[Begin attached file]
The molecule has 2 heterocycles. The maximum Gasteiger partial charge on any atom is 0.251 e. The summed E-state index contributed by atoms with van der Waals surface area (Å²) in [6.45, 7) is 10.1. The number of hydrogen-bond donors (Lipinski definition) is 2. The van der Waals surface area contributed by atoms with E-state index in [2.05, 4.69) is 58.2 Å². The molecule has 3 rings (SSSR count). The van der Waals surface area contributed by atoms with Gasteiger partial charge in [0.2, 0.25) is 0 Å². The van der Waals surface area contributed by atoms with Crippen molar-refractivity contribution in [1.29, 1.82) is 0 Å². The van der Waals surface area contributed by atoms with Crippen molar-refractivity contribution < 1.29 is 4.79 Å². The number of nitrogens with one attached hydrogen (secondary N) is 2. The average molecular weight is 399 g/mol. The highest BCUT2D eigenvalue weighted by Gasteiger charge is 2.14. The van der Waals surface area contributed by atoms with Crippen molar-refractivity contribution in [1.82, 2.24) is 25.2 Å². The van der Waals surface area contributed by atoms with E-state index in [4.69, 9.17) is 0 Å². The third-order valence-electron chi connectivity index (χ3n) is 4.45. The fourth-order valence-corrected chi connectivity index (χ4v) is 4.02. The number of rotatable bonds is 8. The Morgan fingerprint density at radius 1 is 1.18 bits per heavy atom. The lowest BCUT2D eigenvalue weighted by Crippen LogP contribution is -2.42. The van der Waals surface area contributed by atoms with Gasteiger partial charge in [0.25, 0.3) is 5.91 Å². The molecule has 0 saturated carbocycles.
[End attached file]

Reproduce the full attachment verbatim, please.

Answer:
The molecule has 2 heterocycles. The maximum Gasteiger partial charge on any atom is 0.251 e. The summed E-state index contributed by atoms with van der Waals surface area (Å²) in [6.45, 7) is 10.1. The number of hydrogen-bond donors (Lipinski definition) is 2. The van der Waals surface area contributed by atoms with E-state index in [2.05, 4.69) is 58.2 Å². The molecule has 3 rings (SSSR count). The van der Waals surface area contributed by atoms with Gasteiger partial charge in [0.2, 0.25) is 0 Å². The van der Waals surface area contributed by atoms with Crippen molar-refractivity contribution in [1.29, 1.82) is 0 Å². The van der Waals surface area contributed by atoms with Crippen molar-refractivity contribution < 1.29 is 4.79 Å². The number of nitrogens with one attached hydrogen (secondary N) is 2. The average molecular weight is 399 g/mol. The highest BCUT2D eigenvalue weighted by Gasteiger charge is 2.14. The van der Waals surface area contributed by atoms with Crippen molar-refractivity contribution in [1.82, 2.24) is 25.2 Å². The van der Waals surface area contributed by atoms with E-state index in [4.69, 9.17) is 0 Å². The third-order valence-electron chi connectivity index (χ3n) is 4.45. The fourth-order valence-corrected chi connectivity index (χ4v) is 4.02. The number of rotatable bonds is 8. The Morgan fingerprint density at radius 1 is 1.18 bits per heavy atom. The lowest BCUT2D eigenvalue weighted by Crippen LogP contribution is -2.42. The van der Waals surface area contributed by atoms with Gasteiger partial charge in [0.25, 0.3) is 5.91 Å². The molecule has 0 saturated carbocycles.